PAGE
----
The Immorality of Having Children

Paper by Stuart Rachels, published on September 17, 2013 in Ethical Theory and Moral Practice

This paper defends the Famine Relief Argument against Having Children, which goes as follows: conceiving and raising a child costs hundreds of thousands of dollars; that money would be far better spent on famine relief; therefore, conceiving and raising children is immoral. It is named after Peter Singer’s Famine Relief Argument because it might be a special case of Singer’s argument and because it exposes the main practical implication of Singer’s argument—namely, that we should not become parents. I answer five objections: that disaster would ensue if nobody had children; that having children cannot be wrong because it is so natural for human beings; that the argument demands too much of us; that my child might be a great benefactor to the world; and that we should raise our children frugally and give them the right values rather than not have them. Previous arguments against procreation have appealed either to a pessimism about human life, or to the environmental impact of overpopulation, or to the fact that we cannot obtain the consent of the non-existent. The argument proposed here appeals to the severe opportunity costs of parenting.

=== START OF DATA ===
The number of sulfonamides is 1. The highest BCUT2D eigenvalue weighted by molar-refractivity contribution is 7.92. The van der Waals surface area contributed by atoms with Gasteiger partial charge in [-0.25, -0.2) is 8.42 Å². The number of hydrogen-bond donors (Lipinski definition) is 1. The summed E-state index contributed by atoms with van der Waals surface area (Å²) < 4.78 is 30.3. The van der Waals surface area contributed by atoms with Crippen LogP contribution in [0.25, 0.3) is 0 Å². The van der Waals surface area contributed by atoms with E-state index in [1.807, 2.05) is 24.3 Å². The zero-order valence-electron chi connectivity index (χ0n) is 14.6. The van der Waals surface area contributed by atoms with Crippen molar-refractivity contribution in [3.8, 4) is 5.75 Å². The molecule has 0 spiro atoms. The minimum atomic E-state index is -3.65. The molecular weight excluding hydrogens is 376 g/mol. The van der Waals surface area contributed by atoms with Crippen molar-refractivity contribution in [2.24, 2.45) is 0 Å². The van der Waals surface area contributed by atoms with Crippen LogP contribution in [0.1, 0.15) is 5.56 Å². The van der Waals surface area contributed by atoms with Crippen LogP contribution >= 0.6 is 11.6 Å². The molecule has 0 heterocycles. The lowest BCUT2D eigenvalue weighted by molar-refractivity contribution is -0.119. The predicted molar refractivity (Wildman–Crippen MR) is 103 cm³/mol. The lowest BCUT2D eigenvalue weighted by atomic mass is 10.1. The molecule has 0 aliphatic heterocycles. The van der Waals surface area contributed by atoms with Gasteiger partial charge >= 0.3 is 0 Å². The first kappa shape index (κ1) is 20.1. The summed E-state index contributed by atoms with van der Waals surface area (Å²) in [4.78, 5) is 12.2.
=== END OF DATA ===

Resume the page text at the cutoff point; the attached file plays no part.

Ethical Theory and Moral Practice 17/3 (2014), 567–582